stand up to the IDF and fight back! Karameh became a symbol.






That's the story. As simple as that.


MS Avraham Bar'am

KARNIT: They think they have won.


GEN. AVRAHAM BAR'AM: Because, as far as they are concerned, they've never lost a war. Have they ever admitted defeat? Arabs don't think they lost. They knew how to use propaganda and turn around almost any war against them into a political triumph. I salute them, they know how to do it. We don't.


Karnit walks through the archive corridors and finds the rushes of the newsreel.

Watching the rushes on a Steenbeck machine in the archive.

VO KARNIT: I wonder about the contradiction between the Palestinian version and what is described in the Israeli newsreel. I manage to find the raw footageand watch some

shots that were edited out.


NEWSREEL REPORTER: "On March 21, IDF forces set out to

attack the terrorists' bases.Our correspondent Yehiel Ne'eman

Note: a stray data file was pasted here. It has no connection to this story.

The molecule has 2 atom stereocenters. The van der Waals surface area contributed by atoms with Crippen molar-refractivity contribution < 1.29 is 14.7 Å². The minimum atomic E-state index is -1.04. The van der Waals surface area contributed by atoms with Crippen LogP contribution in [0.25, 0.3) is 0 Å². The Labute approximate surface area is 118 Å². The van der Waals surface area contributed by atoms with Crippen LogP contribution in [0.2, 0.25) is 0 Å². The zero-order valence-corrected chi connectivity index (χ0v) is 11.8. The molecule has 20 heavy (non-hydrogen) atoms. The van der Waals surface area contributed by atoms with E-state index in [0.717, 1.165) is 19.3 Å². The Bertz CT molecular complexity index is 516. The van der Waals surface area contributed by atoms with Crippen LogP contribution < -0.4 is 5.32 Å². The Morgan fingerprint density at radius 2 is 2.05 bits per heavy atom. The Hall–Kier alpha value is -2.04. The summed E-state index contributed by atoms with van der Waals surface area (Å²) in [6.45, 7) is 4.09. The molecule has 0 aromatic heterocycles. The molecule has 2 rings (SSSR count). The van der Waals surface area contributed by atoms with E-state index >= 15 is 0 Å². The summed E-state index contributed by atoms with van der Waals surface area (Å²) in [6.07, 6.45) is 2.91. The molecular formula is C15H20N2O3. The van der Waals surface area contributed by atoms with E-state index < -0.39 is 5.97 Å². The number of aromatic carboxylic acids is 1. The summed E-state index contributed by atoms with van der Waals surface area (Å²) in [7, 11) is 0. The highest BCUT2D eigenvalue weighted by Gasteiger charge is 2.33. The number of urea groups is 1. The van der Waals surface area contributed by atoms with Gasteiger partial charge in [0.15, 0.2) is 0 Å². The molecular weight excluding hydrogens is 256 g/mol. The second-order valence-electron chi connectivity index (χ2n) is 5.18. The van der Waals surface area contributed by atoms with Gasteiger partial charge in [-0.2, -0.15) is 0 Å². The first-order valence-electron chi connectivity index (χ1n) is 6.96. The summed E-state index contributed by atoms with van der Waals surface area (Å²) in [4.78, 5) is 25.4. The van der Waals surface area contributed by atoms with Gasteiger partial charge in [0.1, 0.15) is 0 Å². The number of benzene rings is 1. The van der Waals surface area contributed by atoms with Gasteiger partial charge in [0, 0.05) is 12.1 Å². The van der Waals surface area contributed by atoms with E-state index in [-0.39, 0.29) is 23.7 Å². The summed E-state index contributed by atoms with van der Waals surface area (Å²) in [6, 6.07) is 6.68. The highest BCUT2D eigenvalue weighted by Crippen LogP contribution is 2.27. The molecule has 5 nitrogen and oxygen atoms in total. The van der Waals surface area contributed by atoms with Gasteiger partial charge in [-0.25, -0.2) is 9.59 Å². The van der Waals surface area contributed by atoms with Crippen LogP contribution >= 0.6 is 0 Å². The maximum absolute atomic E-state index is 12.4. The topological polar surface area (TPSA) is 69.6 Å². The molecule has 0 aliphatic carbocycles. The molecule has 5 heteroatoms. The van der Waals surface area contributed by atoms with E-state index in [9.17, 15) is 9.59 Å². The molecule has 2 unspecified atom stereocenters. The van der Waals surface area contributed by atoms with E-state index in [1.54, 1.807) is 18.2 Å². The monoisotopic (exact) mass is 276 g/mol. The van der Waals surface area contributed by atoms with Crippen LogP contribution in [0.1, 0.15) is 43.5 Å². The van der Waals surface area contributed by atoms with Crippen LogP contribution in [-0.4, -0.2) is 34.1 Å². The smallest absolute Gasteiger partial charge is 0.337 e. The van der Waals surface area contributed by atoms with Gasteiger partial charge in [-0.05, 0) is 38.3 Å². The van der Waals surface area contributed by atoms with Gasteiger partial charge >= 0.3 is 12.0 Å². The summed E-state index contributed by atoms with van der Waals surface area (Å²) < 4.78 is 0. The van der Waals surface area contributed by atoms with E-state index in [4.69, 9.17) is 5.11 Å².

Footage from the Israeli Carmel Newsreel, 1968






KARNIT (ON PHONE): Is this Yehiel Ne'eman?




KARNIT (ON PHONE): I'm investigating Operation

Karamehand I found out that you were there, as a news reporter.


REPORTER NE'EMAN (ON PHONE): No... I was not in




Yes, it's me,


REPORTER NE'EMAN (ON PHONE): but it wasn't in Karameh. but it wasn't in Karameh. What I filmed wasn't in Karameh.On the day of the Karameh operation, there were no cameramen

there. What you see in the newsreel is not from Karameh, but






from a diversionary operation that took place the same day,

south of the Dead Sea.




REPORTER NE'EMAN (ON PHONE): The Karameh action was

not filmed at all.



in Karameh.





NE'EMAN: Thanks, have a good day. Bye.


Footage from the Israeli Carmel Newsreel, 1968

VO REPORTER NE'EMAN: "The IDF dealt the terrorists a heavy blowand proved that peace must reign on both sides of the border, or else the military arm of Israel will reach the